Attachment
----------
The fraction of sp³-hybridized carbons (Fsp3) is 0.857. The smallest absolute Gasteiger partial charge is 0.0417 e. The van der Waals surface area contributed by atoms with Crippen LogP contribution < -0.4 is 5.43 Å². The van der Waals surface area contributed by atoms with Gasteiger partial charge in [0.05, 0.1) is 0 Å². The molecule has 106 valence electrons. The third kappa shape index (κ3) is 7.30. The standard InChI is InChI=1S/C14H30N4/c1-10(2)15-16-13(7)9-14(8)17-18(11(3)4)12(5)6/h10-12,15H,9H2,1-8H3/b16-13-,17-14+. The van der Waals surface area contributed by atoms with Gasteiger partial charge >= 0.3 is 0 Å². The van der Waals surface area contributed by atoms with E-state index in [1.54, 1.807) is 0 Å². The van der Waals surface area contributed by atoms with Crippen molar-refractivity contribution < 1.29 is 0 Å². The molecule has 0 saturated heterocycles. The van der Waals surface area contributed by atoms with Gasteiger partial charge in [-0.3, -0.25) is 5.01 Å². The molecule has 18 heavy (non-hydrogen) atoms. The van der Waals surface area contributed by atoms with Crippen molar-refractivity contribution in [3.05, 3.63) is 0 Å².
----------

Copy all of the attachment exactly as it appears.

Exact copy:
The fraction of sp³-hybridized carbons (Fsp3) is 0.857. The smallest absolute Gasteiger partial charge is 0.0417 e. The van der Waals surface area contributed by atoms with Crippen LogP contribution < -0.4 is 5.43 Å². The van der Waals surface area contributed by atoms with Gasteiger partial charge in [0.05, 0.1) is 0 Å². The molecule has 106 valence electrons. The third kappa shape index (κ3) is 7.30. The standard InChI is InChI=1S/C14H30N4/c1-10(2)15-16-13(7)9-14(8)17-18(11(3)4)12(5)6/h10-12,15H,9H2,1-8H3/b16-13-,17-14+. The van der Waals surface area contributed by atoms with Gasteiger partial charge >= 0.3 is 0 Å². The van der Waals surface area contributed by atoms with E-state index in [1.54, 1.807) is 0 Å². The van der Waals surface area contributed by atoms with Crippen molar-refractivity contribution < 1.29 is 0 Å². The molecule has 0 saturated heterocycles. The van der Waals surface area contributed by atoms with Gasteiger partial charge in [-0.3, -0.25) is 5.01 Å². The molecule has 18 heavy (non-hydrogen) atoms. The van der Waals surface area contributed by atoms with Crippen molar-refractivity contribution in [3.05, 3.63) is 0 Å².